So you want to be an actor? Detective Fiction’s Advice on Working in the Theatre

Already this week we have had advice from Agatha Christie on how to have a safe holiday and advice from Golden Age detective fiction writers on the perils of staying at a country house. This time around it is career tips, mostly culled from Golden Age mystery novels, to keep all aspiring actors and actresses safe from being harmed whilst on the job.

Tip No. 1: Always double check the stage props.

Enter a MurdererOne of the easiest ways to murder someone in the cast is to switch the stage props, exchanging that safe retractable dagger and empty revolverQuick Curtain for the real thing. So check the script. Is there a part where someone stabs or shoots you? Better check the props. Or better still make sure your character is the one who handles the weapon. Granted there is a chance you could get framed for a murder, but that is probably better than being the corpse. The murder victims in Ngaio Marsh’s Enter a Murderer (1935) and Quick Curtain (1934) by Alan Melville would certainly vouch for that.

Tip No. 2: Avoid acting in Shakespeare plays, especially Macbeth.

Detective fiction is littered with Shakespeare plays gone wrong, with at least one person coming foul of a murderer’s plot. Such plays also provide your would be killer with many prop switching opportunities. Macbeth though, is not only an unlucky play to mention in a theatre, but it also seems to be an unlucky play to star in, as demonstrated in What Bloody Man is That? (1987) by Simon Brett and Ngaio Marsh’s Light Thickens (1982). So if I was you I’d stick to Ibsen or Shaw. Shakespeare is too much of a health hazard.


Tip No. 3: Beware of cast rivalry

Unfortunately in some theatrical casts, competitiveness, jealousy and spite are rife. This of course can lead to painful pranks such as a nail concealed in your grease paint, a problem Jimmy Sutane faced in Dancers in Mourning (1937) by Margery Allingham. Solutions? Well keeping on the right side of everybody can be unachievable sometimes, so I’d get a padlock for your makeup bag.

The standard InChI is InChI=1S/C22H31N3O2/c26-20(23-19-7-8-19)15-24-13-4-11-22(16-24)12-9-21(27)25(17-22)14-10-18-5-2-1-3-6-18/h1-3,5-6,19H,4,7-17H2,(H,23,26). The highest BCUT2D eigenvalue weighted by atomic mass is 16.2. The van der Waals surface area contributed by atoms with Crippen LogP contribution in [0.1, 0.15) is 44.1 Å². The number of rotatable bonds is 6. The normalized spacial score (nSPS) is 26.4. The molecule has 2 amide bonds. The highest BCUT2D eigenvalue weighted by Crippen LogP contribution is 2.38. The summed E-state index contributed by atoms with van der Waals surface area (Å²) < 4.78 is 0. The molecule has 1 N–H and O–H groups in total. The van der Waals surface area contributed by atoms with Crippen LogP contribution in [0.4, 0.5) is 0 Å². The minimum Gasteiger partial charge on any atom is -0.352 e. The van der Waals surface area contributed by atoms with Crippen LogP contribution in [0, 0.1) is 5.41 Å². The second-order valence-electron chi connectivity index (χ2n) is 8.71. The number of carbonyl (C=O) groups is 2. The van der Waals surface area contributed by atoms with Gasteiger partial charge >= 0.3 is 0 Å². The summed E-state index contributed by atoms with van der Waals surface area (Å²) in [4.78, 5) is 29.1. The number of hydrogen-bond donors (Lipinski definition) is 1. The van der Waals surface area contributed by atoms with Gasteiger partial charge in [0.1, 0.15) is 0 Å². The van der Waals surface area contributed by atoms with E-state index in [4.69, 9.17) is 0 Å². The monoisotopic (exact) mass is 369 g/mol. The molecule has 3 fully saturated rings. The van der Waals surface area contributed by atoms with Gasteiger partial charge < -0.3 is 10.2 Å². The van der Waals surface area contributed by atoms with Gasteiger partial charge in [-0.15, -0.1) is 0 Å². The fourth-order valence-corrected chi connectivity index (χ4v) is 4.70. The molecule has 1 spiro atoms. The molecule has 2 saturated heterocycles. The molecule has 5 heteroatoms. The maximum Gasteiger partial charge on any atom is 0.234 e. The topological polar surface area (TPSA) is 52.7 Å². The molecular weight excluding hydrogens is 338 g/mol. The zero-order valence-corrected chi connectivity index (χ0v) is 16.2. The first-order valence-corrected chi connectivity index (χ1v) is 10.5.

Dancers in Mourning

Tip No. 4: Insist on electric heating in your dressing room.

This may seem a picky or overly trivial demand for someone just starting in the theatre, but it is best to start as you mean to go on, and I mean that quite literally, as ignoring this advice, like the victim in Ngaio Marsh’s Opening Night (1951) could mean you yourself won’t go on.

Opening Night

Tip No. 5: Never agree to be the accompanying pianist.

Acting isn’t the only dangerous job in the theatre, as even the accompanying orchestra are at risk. Though my favourite example is in Ngaio Marsh’s Overture to Death (1939), where the pianist for an amateur theatricals performance meets a grisly end from an unusual murder method.

Overture to Death

Tip No. 6: Keep an eye on what is happening above you.

They Do It with MirrorsNot only do you need to watch what is happening to the props, but youVintage of Murder also need to be aware of what is happening in the fly or theatrical rigging system, as death can also strike from above. From concussion, to serious injury and death, a “frayed” rope can do a lot of damage when it’s meant to be holding heavy equipment, as shown in Christie’s They Do it with Mirrors (1952) and Ngaio Marsh’s Vintage Murder (1937).

Tip No. 7: Don’t stay late after the performance has finished and everyone has gone home.

Death at the DolphinIt doesn’t matter what your reason is, be it a romantic tryst, an urge to Measure for Murderprank the night watchman or to find a quiet place to write in, the theatre after hours is a dangerous place to be. So don’t be there! Both victims in Death at the Dolphin (1967) by Ngaio Marsh and Clifford Witting’s Measure for Murder (1941), are wishing they had taken this advice and gone home to bed instead.